Minnesota Vikings Week 5 Preview: Seattle Seahawks

In Week 5, the Minnesota Vikings travel to CenturyLink Field for a Sunday night primetime match-up against the Seattle Seahawks.

The Vikings attained their first win of the season last week, defeating the Houston Texans, 31-23. Meanwhile, the Seahawks went on the road and defeated the Miami Dolphins by an identical 31-23 score.

Photo Credit: Seahawks.com


Even Russell Wilson’s “ho-hum” games aren’t all that “ho-hum.” Wilson completed 24-of-34 passes against the Dolphins for 360 yards and a pair of touchdowns, including a pretty, back-corner, 17-yard throw to WR David Moore. Wilson did throw an interception that ended a golden scoring opportunity, resulting in a Miami field goal, instead. RB Chris Carson, originally questionable with a knee sprain, was able to play and picked up 80 yards and two touchdowns on 16 carries, leading all rushers on the day. D.K. Metcalf was Wilson’s top receiver, catching four passes for 106 yards, while Moore added 95 yards on three catches, including his touchdown.

Miami would pick up 415 yards of offense against the Seattle defense. Ryan Fitzpatrick threw for 315 yards on the day, but had two interceptions and no touchdowns, while adding 47 rushing yards and the Dolphins’ only touchdown in the game. DeVante Parker gave the Seattle secondary all kinds of problems, picking up 110 yards on ten catches.

Photo Credit: Vikings.com


The Vikings did what they do best: committing to the run, then picking their spots in the passing game. Dalvin Cook had a career-best 27 carries for 130 yards and two touchdowns. In all, the Vikings ran 40 times on the day for 162 yards. Kirk Cousins had an efficient game, completing 16 of his 22 passes for 260 yards and a touchdown. The Vikings would have two receivers eclipse the 100-yard mark, as Adam Thielen had eight catches for 114 yards and a touchdown, while rookie Justin Jefferson had his second 100+ yard game, catching four passes for 103 yards.

The Vikings defense mirrored its Week 3 performance against the Titans, starting strong and then limping home in the second half. That was, in part, due to the loss of Harrison Smith, who was ejected near the end of the first half for targeting. Houston had 386 yards in net offense, most of that coming via the air. Deshaun Watson completed 20 of his 33 passes for 300 yards and a pair of touchdowns. The ground game was limited to 96 yards on 26 carries for a modest 3.7 yards per play. Will Fuller would have 108 receiving yards on eight catches, including a touchdown. The Vikings have allowed a 100-yard receiver in every one of their four games.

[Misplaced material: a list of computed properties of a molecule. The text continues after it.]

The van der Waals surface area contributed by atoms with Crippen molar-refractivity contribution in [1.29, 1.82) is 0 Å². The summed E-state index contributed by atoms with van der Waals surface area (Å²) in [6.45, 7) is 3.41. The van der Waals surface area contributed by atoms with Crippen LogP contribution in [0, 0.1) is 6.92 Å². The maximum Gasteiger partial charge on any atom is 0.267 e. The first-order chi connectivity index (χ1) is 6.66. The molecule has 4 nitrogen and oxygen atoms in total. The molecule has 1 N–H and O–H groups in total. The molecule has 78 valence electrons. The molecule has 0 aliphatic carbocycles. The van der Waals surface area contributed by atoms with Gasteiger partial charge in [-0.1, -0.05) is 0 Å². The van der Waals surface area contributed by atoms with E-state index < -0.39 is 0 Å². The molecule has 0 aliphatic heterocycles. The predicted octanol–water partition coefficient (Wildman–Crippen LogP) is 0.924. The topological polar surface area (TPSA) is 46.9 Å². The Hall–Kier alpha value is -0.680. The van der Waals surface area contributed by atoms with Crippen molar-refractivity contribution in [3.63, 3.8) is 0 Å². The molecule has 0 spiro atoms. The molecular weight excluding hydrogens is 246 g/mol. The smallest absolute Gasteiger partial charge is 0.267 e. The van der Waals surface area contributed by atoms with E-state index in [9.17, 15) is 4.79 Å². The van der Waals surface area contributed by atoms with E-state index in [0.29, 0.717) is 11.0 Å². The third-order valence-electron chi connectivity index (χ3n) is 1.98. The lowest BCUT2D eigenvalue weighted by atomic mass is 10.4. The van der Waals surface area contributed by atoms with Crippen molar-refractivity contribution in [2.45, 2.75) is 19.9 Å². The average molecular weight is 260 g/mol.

Photo Credit: Vikings.com


The Minnesota Vikings ended up on the winning end of an escape, one week after losing one.

Traveling to Seattle is never easy for Minnesota, and this should be no different.

Their best chance is to control the clock by running the football. This may be a difficult task as the Seahawks are allowing less than 67 rushing yards per game and a mere 3.0 yards per rush. Their passing defense, however, has left much to be desired. They’ve allowed 1,292 passing yards in four games. Matt Ryan and Dak Prescott have both thrown for over 450 yards against them, and Cam Newton came up just three yards shy of 400 yards passing.

It’s tempting to abandon what’s been working for the Vikings, but Gary Kubiak shouldn’t. Kirk Cousins plays better when the Vikings can establish a running game. Getting into a shootout with Russell Wilson most likely wouldn’t end well. The key will be keeping Seattle in long-yardage situations and getting a strong pass rush on Wilson. They have to contain the edges, or else Wilson will exploit the Vikings’ secondary all night long.

Photo Credit: Seahawks.com

I see the Vikings’ good feelings being short lived. They’ll struggle in Seattle, and Wilson is a runaway train on a path to becoming league MVP.

I’m picking Seattle to win this one, 38-24, and it may not be that close.

(Featured Image Credit: Vikings.com)

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